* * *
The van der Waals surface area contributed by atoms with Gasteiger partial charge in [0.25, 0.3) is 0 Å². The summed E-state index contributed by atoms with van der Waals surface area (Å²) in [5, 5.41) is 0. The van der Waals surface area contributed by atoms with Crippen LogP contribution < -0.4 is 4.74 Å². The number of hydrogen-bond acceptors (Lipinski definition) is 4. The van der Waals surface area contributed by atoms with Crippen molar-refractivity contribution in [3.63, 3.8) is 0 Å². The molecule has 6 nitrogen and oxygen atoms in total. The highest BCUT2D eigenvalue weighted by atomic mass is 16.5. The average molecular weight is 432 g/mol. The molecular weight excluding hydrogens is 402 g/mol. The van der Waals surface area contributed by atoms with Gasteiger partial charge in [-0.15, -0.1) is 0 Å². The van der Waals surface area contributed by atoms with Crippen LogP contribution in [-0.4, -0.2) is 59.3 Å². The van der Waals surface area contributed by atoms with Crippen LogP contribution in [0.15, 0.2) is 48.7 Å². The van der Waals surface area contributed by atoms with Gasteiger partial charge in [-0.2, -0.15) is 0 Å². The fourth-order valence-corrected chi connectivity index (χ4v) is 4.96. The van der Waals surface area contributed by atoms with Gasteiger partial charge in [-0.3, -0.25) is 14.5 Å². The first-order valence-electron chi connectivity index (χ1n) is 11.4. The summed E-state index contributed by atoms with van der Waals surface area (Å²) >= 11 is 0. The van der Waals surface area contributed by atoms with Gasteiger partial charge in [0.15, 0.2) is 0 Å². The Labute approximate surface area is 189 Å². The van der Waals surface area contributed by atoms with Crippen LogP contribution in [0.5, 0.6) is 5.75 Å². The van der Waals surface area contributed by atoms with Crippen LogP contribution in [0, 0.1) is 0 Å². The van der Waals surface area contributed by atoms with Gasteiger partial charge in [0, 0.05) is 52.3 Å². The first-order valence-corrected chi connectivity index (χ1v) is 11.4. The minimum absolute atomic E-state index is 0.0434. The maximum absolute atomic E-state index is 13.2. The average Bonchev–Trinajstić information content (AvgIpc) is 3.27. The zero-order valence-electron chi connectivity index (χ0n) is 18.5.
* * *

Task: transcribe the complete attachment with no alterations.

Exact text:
The van der Waals surface area contributed by atoms with Gasteiger partial charge in [0.25, 0.3) is 0 Å². The summed E-state index contributed by atoms with van der Waals surface area (Å²) in [5, 5.41) is 0. The van der Waals surface area contributed by atoms with Crippen LogP contribution < -0.4 is 4.74 Å². The number of hydrogen-bond acceptors (Lipinski definition) is 4. The van der Waals surface area contributed by atoms with Crippen molar-refractivity contribution in [3.63, 3.8) is 0 Å². The molecule has 6 nitrogen and oxygen atoms in total. The highest BCUT2D eigenvalue weighted by atomic mass is 16.5. The average molecular weight is 432 g/mol. The molecular weight excluding hydrogens is 402 g/mol. The van der Waals surface area contributed by atoms with Gasteiger partial charge in [-0.15, -0.1) is 0 Å². The van der Waals surface area contributed by atoms with Crippen LogP contribution in [-0.4, -0.2) is 59.3 Å². The van der Waals surface area contributed by atoms with Crippen LogP contribution in [0.15, 0.2) is 48.7 Å². The van der Waals surface area contributed by atoms with Gasteiger partial charge in [-0.2, -0.15) is 0 Å². The fourth-order valence-corrected chi connectivity index (χ4v) is 4.96. The van der Waals surface area contributed by atoms with Gasteiger partial charge in [-0.3, -0.25) is 14.5 Å². The first-order valence-electron chi connectivity index (χ1n) is 11.4. The summed E-state index contributed by atoms with van der Waals surface area (Å²) >= 11 is 0. The van der Waals surface area contributed by atoms with Gasteiger partial charge in [0.15, 0.2) is 0 Å². The Labute approximate surface area is 189 Å². The van der Waals surface area contributed by atoms with Crippen LogP contribution in [0.5, 0.6) is 5.75 Å². The van der Waals surface area contributed by atoms with Crippen LogP contribution in [0, 0.1) is 0 Å². The van der Waals surface area contributed by atoms with Gasteiger partial charge in [0, 0.05) is 52.3 Å². The first-order valence-corrected chi connectivity index (χ1v) is 11.4. The minimum absolute atomic E-state index is 0.0434. The maximum absolute atomic E-state index is 13.2. The average Bonchev–Trinajstić information content (AvgIpc) is 3.27. The zero-order valence-electron chi connectivity index (χ0n) is 18.5.